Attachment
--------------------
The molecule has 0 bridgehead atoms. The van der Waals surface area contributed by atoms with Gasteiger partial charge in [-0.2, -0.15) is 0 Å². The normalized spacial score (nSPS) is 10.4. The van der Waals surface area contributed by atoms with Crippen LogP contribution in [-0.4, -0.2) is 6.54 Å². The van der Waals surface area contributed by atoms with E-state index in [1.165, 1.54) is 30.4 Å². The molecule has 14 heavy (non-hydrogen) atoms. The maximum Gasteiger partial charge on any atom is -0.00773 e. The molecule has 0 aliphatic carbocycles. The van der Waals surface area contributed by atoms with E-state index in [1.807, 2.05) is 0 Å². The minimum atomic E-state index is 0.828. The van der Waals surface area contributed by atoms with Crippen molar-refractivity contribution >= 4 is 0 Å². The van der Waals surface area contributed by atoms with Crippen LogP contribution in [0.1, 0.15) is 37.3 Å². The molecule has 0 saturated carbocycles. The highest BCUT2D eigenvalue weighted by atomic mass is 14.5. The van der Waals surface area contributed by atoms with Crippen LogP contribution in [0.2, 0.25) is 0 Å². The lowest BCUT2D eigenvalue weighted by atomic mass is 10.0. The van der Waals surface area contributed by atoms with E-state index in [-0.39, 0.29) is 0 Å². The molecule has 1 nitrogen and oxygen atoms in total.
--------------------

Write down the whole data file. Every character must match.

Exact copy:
The molecule has 0 bridgehead atoms. The van der Waals surface area contributed by atoms with Gasteiger partial charge in [-0.2, -0.15) is 0 Å². The normalized spacial score (nSPS) is 10.4. The van der Waals surface area contributed by atoms with Crippen LogP contribution in [-0.4, -0.2) is 6.54 Å². The van der Waals surface area contributed by atoms with E-state index in [1.165, 1.54) is 30.4 Å². The molecule has 14 heavy (non-hydrogen) atoms. The maximum Gasteiger partial charge on any atom is -0.00773 e. The molecule has 0 aliphatic carbocycles. The van der Waals surface area contributed by atoms with E-state index in [1.807, 2.05) is 0 Å². The minimum atomic E-state index is 0.828. The van der Waals surface area contributed by atoms with Crippen molar-refractivity contribution >= 4 is 0 Å². The van der Waals surface area contributed by atoms with Crippen LogP contribution in [0.1, 0.15) is 37.3 Å². The molecule has 0 saturated carbocycles. The highest BCUT2D eigenvalue weighted by atomic mass is 14.5. The van der Waals surface area contributed by atoms with Crippen LogP contribution in [0.2, 0.25) is 0 Å². The lowest BCUT2D eigenvalue weighted by atomic mass is 10.0. The van der Waals surface area contributed by atoms with E-state index in [-0.39, 0.29) is 0 Å². The molecule has 1 nitrogen and oxygen atoms in total.